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I have a student who I will call Hannah, who is emotionally disabled. She is a sweet girl, but has trouble dealing with anger. It is a rare occasion for her to have a smile on her face, but when she does, her whole face lights up.
Today Hannah was upset about something and refused to come to our meeting area. Hannah usually talks out and is disrespectful, but isn't usually aggressive.
Her desk was behind a book shelf and out of the meeting area, so I really couldn't see her. I told her she needed to come over, but I purposefully did not pay much attention to her otherwise. I started my whole group instruction while she sat at her desk. A little bit of time went by, and I called her over again. This time she came over and sat down although she grumbled the whole way. Eventually I included her in the discussion and we completed the lesson.
Tonight I had a conversation with the mother who helps in my room. She told me about a situation with a similar student in another school. She said there was a big difference in our interactions with the student. She said the other teacher "got in her face and gave it right back to her." I, on the other hand, gave the student time to cool down, ignored the behavior, and continued to "invite" Hannah over with the rest of the class.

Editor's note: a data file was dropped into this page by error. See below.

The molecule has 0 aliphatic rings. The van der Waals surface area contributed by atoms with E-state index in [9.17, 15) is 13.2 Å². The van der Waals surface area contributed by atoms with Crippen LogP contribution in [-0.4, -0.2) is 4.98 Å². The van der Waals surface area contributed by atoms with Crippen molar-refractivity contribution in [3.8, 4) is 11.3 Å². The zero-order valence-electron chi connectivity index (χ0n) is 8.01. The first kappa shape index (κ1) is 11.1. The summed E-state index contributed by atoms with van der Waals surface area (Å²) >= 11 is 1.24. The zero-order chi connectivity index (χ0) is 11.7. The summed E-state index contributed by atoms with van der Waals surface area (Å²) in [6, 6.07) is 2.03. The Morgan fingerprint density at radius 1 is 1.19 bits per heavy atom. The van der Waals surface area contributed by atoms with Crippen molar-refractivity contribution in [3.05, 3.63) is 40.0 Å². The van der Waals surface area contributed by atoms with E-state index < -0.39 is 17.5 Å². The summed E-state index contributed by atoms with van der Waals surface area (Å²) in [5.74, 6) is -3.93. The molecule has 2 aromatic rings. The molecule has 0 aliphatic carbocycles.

We all know how important relationships with our students are, but I think it is even more important with students who have emotional problems. Having this conversation with this mother reminded me of the importance of teaching respect to these students. I know that Hannah does not have respectful role models at home because I have seen how her parents talk to her and to each other.
I went on to explain how I believe that part of my responsibility as a teacher is to model respect for my students. Showing Hannah and other students respect through talking out situations, giving her time to cool down, showing her positive alternatives to disrespect is not a standard, but still a vital lesson to teach.
If I don't teach this to her, where will she learn it?